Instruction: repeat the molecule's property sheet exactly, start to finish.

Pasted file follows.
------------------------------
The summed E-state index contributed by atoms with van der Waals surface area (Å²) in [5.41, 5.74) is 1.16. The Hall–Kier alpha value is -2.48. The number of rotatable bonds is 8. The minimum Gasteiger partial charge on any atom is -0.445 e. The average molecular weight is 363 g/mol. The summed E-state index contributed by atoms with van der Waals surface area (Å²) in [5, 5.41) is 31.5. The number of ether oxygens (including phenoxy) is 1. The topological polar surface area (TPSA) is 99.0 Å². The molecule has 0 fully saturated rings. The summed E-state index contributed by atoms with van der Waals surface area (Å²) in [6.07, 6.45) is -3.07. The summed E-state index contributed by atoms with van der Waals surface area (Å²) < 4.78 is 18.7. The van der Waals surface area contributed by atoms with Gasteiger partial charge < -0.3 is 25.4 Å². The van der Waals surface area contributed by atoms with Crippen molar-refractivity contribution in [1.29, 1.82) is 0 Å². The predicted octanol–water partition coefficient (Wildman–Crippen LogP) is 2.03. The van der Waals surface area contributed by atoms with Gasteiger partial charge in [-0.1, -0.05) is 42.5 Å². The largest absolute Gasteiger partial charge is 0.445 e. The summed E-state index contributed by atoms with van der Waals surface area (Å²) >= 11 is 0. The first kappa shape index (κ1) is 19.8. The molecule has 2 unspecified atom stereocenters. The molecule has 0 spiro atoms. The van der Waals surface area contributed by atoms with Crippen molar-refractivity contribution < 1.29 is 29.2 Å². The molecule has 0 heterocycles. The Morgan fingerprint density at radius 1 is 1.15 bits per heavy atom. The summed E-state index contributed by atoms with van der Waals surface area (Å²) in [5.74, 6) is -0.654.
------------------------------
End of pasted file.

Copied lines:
The summed E-state index contributed by atoms with van der Waals surface area (Å²) in [5.41, 5.74) is 1.16. The Hall–Kier alpha value is -2.48. The number of rotatable bonds is 8. The minimum Gasteiger partial charge on any atom is -0.445 e. The average molecular weight is 363 g/mol. The summed E-state index contributed by atoms with van der Waals surface area (Å²) in [5, 5.41) is 31.5. The number of ether oxygens (including phenoxy) is 1. The topological polar surface area (TPSA) is 99.0 Å². The molecule has 0 fully saturated rings. The summed E-state index contributed by atoms with van der Waals surface area (Å²) in [6.07, 6.45) is -3.07. The summed E-state index contributed by atoms with van der Waals surface area (Å²) < 4.78 is 18.7. The van der Waals surface area contributed by atoms with Gasteiger partial charge < -0.3 is 25.4 Å². The van der Waals surface area contributed by atoms with Crippen molar-refractivity contribution in [1.29, 1.82) is 0 Å². The predicted octanol–water partition coefficient (Wildman–Crippen LogP) is 2.03. The van der Waals surface area contributed by atoms with Gasteiger partial charge in [-0.1, -0.05) is 42.5 Å². The largest absolute Gasteiger partial charge is 0.445 e. The summed E-state index contributed by atoms with van der Waals surface area (Å²) >= 11 is 0. The first kappa shape index (κ1) is 19.8. The molecule has 2 unspecified atom stereocenters. The molecule has 0 spiro atoms. The van der Waals surface area contributed by atoms with Crippen molar-refractivity contribution < 1.29 is 29.2 Å². The molecule has 0 heterocycles. The Morgan fingerprint density at radius 1 is 1.15 bits per heavy atom. The summed E-state index contributed by atoms with van der Waals surface area (Å²) in [5.74, 6) is -0.654.